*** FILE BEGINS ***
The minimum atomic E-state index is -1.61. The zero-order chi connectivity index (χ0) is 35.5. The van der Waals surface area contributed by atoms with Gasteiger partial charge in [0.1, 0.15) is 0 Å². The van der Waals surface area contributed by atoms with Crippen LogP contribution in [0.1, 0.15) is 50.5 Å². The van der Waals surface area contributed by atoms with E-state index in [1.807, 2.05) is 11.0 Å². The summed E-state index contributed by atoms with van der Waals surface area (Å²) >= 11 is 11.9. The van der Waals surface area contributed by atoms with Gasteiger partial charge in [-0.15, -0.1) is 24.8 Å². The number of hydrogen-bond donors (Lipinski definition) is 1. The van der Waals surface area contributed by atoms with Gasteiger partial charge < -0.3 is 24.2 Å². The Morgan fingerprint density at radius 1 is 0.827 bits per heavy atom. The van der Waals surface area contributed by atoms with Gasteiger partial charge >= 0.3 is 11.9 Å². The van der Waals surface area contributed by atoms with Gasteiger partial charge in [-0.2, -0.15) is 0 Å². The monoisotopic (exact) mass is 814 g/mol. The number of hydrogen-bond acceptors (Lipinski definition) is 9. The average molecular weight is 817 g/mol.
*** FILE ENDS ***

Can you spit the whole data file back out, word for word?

The minimum atomic E-state index is -1.61. The zero-order chi connectivity index (χ0) is 35.5. The van der Waals surface area contributed by atoms with Gasteiger partial charge in [0.1, 0.15) is 0 Å². The van der Waals surface area contributed by atoms with Crippen LogP contribution in [0.1, 0.15) is 50.5 Å². The van der Waals surface area contributed by atoms with E-state index in [1.807, 2.05) is 11.0 Å². The summed E-state index contributed by atoms with van der Waals surface area (Å²) >= 11 is 11.9. The van der Waals surface area contributed by atoms with Gasteiger partial charge in [-0.15, -0.1) is 24.8 Å². The number of hydrogen-bond donors (Lipinski definition) is 1. The van der Waals surface area contributed by atoms with Gasteiger partial charge < -0.3 is 24.2 Å². The Morgan fingerprint density at radius 1 is 0.827 bits per heavy atom. The van der Waals surface area contributed by atoms with Gasteiger partial charge >= 0.3 is 11.9 Å². The van der Waals surface area contributed by atoms with Gasteiger partial charge in [-0.2, -0.15) is 0 Å². The monoisotopic (exact) mass is 814 g/mol. The number of hydrogen-bond acceptors (Lipinski definition) is 9. The average molecular weight is 817 g/mol.